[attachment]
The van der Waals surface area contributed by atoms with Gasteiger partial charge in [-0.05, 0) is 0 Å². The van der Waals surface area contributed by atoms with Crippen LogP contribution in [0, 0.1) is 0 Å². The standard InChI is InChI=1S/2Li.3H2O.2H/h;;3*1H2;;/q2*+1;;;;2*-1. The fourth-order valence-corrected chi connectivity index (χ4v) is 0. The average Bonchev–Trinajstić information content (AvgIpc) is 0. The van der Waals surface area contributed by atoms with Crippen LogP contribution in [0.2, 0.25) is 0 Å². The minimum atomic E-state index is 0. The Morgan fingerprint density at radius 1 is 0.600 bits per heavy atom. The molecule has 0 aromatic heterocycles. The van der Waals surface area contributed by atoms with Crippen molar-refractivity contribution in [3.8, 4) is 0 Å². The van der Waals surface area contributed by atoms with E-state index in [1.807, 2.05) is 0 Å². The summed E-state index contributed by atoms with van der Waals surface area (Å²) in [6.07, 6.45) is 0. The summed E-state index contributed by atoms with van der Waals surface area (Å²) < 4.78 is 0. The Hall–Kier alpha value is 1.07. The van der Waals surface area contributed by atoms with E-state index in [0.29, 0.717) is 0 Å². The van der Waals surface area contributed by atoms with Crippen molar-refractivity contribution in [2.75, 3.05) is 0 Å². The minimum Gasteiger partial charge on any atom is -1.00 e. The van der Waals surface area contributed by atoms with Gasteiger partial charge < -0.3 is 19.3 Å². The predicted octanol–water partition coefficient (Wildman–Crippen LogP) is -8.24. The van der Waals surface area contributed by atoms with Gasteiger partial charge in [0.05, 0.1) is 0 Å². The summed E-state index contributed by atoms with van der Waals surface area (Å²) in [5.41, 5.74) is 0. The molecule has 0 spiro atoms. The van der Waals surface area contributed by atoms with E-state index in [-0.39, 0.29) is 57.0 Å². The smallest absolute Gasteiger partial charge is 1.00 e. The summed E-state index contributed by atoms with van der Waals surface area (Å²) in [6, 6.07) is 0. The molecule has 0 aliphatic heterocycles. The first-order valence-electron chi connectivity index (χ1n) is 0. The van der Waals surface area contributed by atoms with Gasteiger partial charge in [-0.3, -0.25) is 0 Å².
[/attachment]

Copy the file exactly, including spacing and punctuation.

The van der Waals surface area contributed by atoms with Gasteiger partial charge in [-0.05, 0) is 0 Å². The van der Waals surface area contributed by atoms with Crippen LogP contribution in [0, 0.1) is 0 Å². The standard InChI is InChI=1S/2Li.3H2O.2H/h;;3*1H2;;/q2*+1;;;;2*-1. The fourth-order valence-corrected chi connectivity index (χ4v) is 0. The average Bonchev–Trinajstić information content (AvgIpc) is 0. The van der Waals surface area contributed by atoms with Crippen LogP contribution in [0.2, 0.25) is 0 Å². The minimum atomic E-state index is 0. The Morgan fingerprint density at radius 1 is 0.600 bits per heavy atom. The molecule has 0 aromatic heterocycles. The van der Waals surface area contributed by atoms with Crippen molar-refractivity contribution in [3.8, 4) is 0 Å². The van der Waals surface area contributed by atoms with E-state index in [1.807, 2.05) is 0 Å². The summed E-state index contributed by atoms with van der Waals surface area (Å²) in [6.07, 6.45) is 0. The summed E-state index contributed by atoms with van der Waals surface area (Å²) < 4.78 is 0. The Hall–Kier alpha value is 1.07. The van der Waals surface area contributed by atoms with E-state index in [0.29, 0.717) is 0 Å². The van der Waals surface area contributed by atoms with Crippen molar-refractivity contribution in [2.75, 3.05) is 0 Å². The minimum Gasteiger partial charge on any atom is -1.00 e. The van der Waals surface area contributed by atoms with Gasteiger partial charge < -0.3 is 19.3 Å². The predicted octanol–water partition coefficient (Wildman–Crippen LogP) is -8.24. The van der Waals surface area contributed by atoms with Gasteiger partial charge in [0.05, 0.1) is 0 Å². The summed E-state index contributed by atoms with van der Waals surface area (Å²) in [5.41, 5.74) is 0. The molecule has 0 spiro atoms. The van der Waals surface area contributed by atoms with E-state index in [-0.39, 0.29) is 57.0 Å². The smallest absolute Gasteiger partial charge is 1.00 e. The summed E-state index contributed by atoms with van der Waals surface area (Å²) in [6, 6.07) is 0. The molecule has 0 aliphatic heterocycles. The first-order valence-electron chi connectivity index (χ1n) is 0. The van der Waals surface area contributed by atoms with Gasteiger partial charge in [-0.3, -0.25) is 0 Å².